Certainly encouraging and stimulating of users to do what is favorable to establish a public culture are not enough to enhance the society.

The other activity which can be done is to design in a way that consciously and unconsciously affect human’s custom to develop them according to sustainable manner.

In the previous example advertising to use public transport is not enough to make people, do that. The majority of people were brought up in a manner that they are not ready to loose some recognizable benefits today, in order to get some unrecognizable ones tomorrow. So in the previous example to encourage public transport we can design some other facilities such as exhibitions, study places, relax rooms, street library, or etc near the bus stops.

For encouraging people to use pedestrians or Cyclists we can design the path in a way that pass through various function places such as markets, exhibitions, Greenland or some other natural attractions or give some bonus to whom who use pedestrians or bicycles for example there are lots of programs which can be designed to make people eager to do what should be done in order to have a sustainable community, for example apart from safety of pedestrians and cyclists we can design some painted walls or paint the ground underneath in a way that the whole ground is a full story.


There are some cases that none of above activity levels respond to fulfill the requirements. in this case we should have some rules and laws which constrain our wills and make us do the things which should be done. Of course these ideas will be used as guidelines. the third level of activity usually result in expensive costs that caused many community not to engage in.

The expensive costs are a logical result of reconstruction. another theme which should be taken into consideration are preservation costs which should be paid to maintain the environment, sustainable. In Iran as we performed weakly in the 1st and 2nd levels it seems that a comprehensive rule is needed. The researches show that although the 3rd level will help society to be in a straight route to sustainability, but the people passive reaction upon these rules usually reduce the speed. This reaction is inevitable because providing comprehensive rules which can respond to all aspects of today and tomorrow life is not easily possible.

Bushehr as a model of energic city: With 27,653 square kilometers and with 60 kilometers sea border, the province of Bushehr is located on the south-west of Iran and near the Persian Gulf (Fig. 3) thus this province has remarkable strategic importance for the country and the whole region.

The traditional fabric of Bushehr has a special compactness which lead to the formation of an attractive cityscape and make Bushehr as one of the most specified city in Iran (Hossein, 1999).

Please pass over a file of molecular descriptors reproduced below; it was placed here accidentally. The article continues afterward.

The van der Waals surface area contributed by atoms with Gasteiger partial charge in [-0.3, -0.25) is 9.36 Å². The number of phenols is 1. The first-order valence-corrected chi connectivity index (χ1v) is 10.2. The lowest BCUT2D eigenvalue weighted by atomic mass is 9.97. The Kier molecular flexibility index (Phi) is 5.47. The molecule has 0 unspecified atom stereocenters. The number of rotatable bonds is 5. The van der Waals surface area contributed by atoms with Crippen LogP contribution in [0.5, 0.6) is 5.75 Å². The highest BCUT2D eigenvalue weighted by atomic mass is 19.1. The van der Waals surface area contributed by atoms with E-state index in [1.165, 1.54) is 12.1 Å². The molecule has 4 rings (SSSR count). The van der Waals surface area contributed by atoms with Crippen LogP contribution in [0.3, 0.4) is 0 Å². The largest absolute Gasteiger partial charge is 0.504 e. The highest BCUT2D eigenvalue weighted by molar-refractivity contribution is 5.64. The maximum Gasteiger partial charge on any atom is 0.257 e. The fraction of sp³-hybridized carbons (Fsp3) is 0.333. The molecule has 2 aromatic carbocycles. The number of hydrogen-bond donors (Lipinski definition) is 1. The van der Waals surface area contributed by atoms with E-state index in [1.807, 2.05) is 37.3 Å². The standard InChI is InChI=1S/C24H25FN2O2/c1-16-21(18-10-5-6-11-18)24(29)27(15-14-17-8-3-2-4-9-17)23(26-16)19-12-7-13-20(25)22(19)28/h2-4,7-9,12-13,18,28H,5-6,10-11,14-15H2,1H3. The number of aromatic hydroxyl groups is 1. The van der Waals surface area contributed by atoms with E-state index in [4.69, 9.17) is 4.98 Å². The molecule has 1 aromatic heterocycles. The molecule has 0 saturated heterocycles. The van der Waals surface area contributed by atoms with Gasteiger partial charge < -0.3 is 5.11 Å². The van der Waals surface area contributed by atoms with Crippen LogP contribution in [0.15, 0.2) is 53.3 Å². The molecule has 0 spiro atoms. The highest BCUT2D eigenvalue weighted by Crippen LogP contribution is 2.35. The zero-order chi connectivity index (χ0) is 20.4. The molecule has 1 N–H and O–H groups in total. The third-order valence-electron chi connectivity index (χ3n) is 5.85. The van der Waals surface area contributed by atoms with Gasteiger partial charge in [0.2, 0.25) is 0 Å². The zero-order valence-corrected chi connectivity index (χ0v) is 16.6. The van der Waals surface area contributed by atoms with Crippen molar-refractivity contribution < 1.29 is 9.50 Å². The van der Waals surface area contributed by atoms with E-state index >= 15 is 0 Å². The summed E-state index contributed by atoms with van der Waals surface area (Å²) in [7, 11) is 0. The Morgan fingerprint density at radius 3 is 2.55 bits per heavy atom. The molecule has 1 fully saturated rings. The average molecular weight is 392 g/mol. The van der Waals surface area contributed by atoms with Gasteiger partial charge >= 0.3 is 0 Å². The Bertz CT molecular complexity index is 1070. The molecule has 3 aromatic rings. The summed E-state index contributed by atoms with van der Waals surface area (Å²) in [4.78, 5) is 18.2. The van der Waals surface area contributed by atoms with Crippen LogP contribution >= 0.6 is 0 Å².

Fig. 3: Bushehr is located on the south-west of Iran

Fig. 4: The traditional fabric of Bushehr has a special compactness

Despite its warm and humid climate which cause buildings to need an open space for ventilation beyond themselves, the city at the first glance seems to be a compact large building (Fig. 4).

As we focus on the site we will find some separated blocks of buildings that in order to respond to the climate issues have the least adjoinment with its neighborhood.

Examination of Bushehr’s architecture characteristics provoked us to choose Bushehr as a case study. Bushehr is a traditional compact city which has many potentials to convert into the energic city (Hossein and Golnaz, 2000).

The researches which have been done in determining the relation between population and physical compactness in cities from one hand and reducing the rate of energy consumption in the other hand, meant to the formation of compact city theory in urban designing literature. One of the most important problems in urban designing of 20th century was urban sprawl. As time passes Cities start developing in all directions. This mal-development lead to the formation of megacities. So the idea of compact city, increase? the tendency to have a controlled growth around the cities and also make the cities more livable and sustainable. Compactness of cities is a potential bonus that ease converting of a city to an energic one (Table 1).

Of course the idea of compact city cannot be accepted as a comprehensive theory for sustainability because it causes some social crisis and behavioral discontinuity but it will reduce the process of sustainability (Karla, 1996).

Table 1 shows the BRE and DETR table (1999) which is presented the advantages and disadvantages of these kinds of cities.

For these purposes we offer a model which responds to the sustainability of Bushehr. This model uses 3 levels of activity that each level should respond to 5 significant characteristics of an energic city (Fig. 5). For this purpose we present some applied ways in each category to obtain those characteristics.

Low energy consumption
Culture establishment:
Streets are for walking.